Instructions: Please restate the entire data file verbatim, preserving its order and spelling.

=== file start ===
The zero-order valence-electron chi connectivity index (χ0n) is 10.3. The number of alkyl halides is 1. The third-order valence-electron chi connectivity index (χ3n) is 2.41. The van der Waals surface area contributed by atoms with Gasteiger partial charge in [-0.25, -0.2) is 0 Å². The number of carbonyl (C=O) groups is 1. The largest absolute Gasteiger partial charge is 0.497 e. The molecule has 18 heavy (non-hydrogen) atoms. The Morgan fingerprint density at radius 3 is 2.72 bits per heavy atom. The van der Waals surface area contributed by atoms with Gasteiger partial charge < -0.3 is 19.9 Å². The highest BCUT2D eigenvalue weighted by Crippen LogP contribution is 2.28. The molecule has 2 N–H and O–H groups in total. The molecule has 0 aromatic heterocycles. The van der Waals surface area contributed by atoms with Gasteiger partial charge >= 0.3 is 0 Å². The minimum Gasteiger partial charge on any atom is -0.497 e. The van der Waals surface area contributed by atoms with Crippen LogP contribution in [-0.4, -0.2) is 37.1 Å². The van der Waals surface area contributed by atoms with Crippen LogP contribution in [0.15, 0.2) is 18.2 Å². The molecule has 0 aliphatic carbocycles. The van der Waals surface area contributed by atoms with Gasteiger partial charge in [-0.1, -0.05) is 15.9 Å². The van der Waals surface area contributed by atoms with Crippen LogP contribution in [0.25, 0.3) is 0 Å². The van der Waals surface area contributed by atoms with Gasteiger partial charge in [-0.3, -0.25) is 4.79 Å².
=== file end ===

The zero-order valence-electron chi connectivity index (χ0n) is 10.3. The number of alkyl halides is 1. The third-order valence-electron chi connectivity index (χ3n) is 2.41. The van der Waals surface area contributed by atoms with Gasteiger partial charge in [-0.25, -0.2) is 0 Å². The number of carbonyl (C=O) groups is 1. The largest absolute Gasteiger partial charge is 0.497 e. The molecule has 18 heavy (non-hydrogen) atoms. The Morgan fingerprint density at radius 3 is 2.72 bits per heavy atom. The van der Waals surface area contributed by atoms with Gasteiger partial charge < -0.3 is 19.9 Å². The highest BCUT2D eigenvalue weighted by Crippen LogP contribution is 2.28. The molecule has 2 N–H and O–H groups in total. The molecule has 0 aromatic heterocycles. The van der Waals surface area contributed by atoms with Gasteiger partial charge >= 0.3 is 0 Å². The minimum Gasteiger partial charge on any atom is -0.497 e. The van der Waals surface area contributed by atoms with Crippen LogP contribution in [-0.4, -0.2) is 37.1 Å². The van der Waals surface area contributed by atoms with Crippen LogP contribution in [0.15, 0.2) is 18.2 Å². The molecule has 0 aliphatic carbocycles. The van der Waals surface area contributed by atoms with Gasteiger partial charge in [-0.1, -0.05) is 15.9 Å². The van der Waals surface area contributed by atoms with Crippen LogP contribution in [0.25, 0.3) is 0 Å². The van der Waals surface area contributed by atoms with Gasteiger partial charge in [-0.3, -0.25) is 4.79 Å².